Just remember, always work with the leading leg of the stitch. That is, if the stitch was off the needle and laid out flat, the leg on the right would be the leading leg. In knitting in this style, it may occasionally be on the front of the needle, but is more commonly on the back. It is the same exact motion that you get when your instructions say "Knit through back loop." Except that you do it all the time for knit stitches.

There are several videos demonstrating this method on YouTube. Check them out. It's really easier to see what I'm talking about than to understand my written instructions.

You may have someone tell you that you cannot knit certain stitches using this method. To that I say, in the immortal words of Nero Wolfe, Phooey! If I can knit an entire Aran sweater using this style of knitting, I hope that puts to rest that silly idea. Both side panels of this sweater are in seed stitch, and of course the bottom of the sweater and the cuffs of the sleeves are in ribbing. All work perfectly well, and quite evenly tensioned in combo knitting. The same is true for circular knitting. No problem, just an occasional adjustment of stitch mount if you want to do matching pairs of left leaning or right leaning decreases.

One advantage of this with arthritis (I have arthritis in my left index finger, and my right thumb, so I know whereof I speak. Combo is the way to go. You can use either continental or right hand carry and it makes no difference in the final product. If your fingers get tired using one method, switch to the other.

Honestly, when I am working in Aran, I generally use right hand carry (throwing) for the cable twist rows, and continental left hand carry for the back side rows which have no twists. Of course, it can be done either way, this is just a habit I have gotten into as it helps to rest my fingers every other row.

(The Teddy Bear in my avitar picture is an Aran which I finshed about 3 weeks ago. It, too, is knit entirely in combo style. As you can see by the various patterns, this style of knitting can be used literally for all kinds of knitting. It is the style I teach beginners from day one. The left hand continental or right hand throw is their option, but all students are taught in combo style.)
 

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Discussion Starter · #8 ·
Thank you so so much for taking the time to respond in such detail. I am printing out your response so I will have it with me as I work.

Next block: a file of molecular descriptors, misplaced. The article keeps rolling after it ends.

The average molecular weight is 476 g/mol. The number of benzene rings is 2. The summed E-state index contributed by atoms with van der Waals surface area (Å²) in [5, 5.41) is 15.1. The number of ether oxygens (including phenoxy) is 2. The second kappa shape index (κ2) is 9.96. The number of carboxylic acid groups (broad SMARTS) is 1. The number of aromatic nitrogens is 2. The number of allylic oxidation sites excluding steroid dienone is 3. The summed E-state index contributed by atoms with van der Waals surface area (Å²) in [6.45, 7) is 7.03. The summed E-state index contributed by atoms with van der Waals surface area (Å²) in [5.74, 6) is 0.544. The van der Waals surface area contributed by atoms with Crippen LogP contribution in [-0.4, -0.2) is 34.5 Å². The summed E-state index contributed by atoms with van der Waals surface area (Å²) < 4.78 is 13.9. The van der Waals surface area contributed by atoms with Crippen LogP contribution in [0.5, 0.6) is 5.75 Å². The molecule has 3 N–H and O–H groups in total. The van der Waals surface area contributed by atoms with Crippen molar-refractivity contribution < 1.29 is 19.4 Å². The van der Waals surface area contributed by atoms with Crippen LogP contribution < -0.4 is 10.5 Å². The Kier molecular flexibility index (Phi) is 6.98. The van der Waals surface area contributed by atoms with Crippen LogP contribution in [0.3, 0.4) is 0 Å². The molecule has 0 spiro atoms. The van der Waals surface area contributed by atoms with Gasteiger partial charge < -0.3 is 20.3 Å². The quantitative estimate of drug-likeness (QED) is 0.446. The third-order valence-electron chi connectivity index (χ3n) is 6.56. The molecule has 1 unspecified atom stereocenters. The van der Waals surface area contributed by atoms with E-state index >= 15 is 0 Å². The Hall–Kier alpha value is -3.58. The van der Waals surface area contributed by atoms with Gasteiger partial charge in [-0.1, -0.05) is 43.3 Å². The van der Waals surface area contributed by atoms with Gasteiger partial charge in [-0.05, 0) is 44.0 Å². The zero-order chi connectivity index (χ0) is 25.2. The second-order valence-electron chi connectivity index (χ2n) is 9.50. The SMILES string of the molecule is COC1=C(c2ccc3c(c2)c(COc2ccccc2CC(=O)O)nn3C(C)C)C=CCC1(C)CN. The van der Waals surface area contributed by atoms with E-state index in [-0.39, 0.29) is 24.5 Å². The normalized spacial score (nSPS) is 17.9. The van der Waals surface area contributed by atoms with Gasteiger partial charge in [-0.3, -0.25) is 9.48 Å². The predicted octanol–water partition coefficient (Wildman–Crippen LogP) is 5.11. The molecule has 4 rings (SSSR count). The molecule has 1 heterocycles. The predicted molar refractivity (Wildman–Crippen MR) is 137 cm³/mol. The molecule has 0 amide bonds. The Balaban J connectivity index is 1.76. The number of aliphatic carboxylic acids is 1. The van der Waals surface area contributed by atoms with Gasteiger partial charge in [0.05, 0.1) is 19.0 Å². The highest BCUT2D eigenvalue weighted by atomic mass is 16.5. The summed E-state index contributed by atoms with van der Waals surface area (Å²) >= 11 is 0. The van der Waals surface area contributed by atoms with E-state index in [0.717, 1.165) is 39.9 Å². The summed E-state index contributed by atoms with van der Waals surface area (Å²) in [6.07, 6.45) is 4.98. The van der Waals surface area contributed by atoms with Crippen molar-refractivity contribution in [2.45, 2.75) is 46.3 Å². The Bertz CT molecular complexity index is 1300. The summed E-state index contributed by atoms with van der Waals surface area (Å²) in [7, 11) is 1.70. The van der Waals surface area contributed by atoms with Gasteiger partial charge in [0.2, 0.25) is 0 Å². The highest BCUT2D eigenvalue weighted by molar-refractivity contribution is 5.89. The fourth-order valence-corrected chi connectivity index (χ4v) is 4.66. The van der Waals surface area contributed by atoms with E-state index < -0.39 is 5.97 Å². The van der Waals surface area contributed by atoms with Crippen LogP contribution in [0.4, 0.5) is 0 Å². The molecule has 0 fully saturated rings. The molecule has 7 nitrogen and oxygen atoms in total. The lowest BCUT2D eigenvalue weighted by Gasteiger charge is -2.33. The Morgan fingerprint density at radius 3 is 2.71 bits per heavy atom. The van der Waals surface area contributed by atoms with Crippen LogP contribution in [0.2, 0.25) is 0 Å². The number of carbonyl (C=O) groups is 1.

I have been doing the combo for comfort sake but thought that might have been part of my problem. Thanks for the words of encouragement. I have been thinking of returning to just crochet since I don't seem to have the problem there but hate to give up the knitting. So I won't just yet.

Again thanks for taking the time to respond so carefully.
 

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Actually, the motions involved in crochet are quite similar to knitting with continental left hand carry. If you can FORCE YOURSELF to relax, and not have a death grip on the needles, you should be able to work on either crochet or continental knitting with about the same level of stress to your fingers. The only other suggestion I might make to lessen the stress for knitting is to use a medium length circular needle (or if it fits the budget, an interchangeable set like the Denise) so that the weight of your projects such as sweaters or baby blankets, shawls, etc. rests in your lap and does not require you to support them with your fingers and hands. I personally now use circular needles for almost all of my knitting. I can't actually remember when I last used a straight needle!
 

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I am wondering if you are talking about "worming"? I had this happen with some chenille yarn where there would be occasional stitches that the yarn made a huge stitch...I had never heard of it before it started happening to me. I went to the Lion Brand helpdesk and found out it was called worming (the yarns worms its way through?) and that it only happens when knitting with chenille yarn. Their recommendations were to crochet instead of knit. I put it aside. Maybe someday I will come back to that yarn and try something else.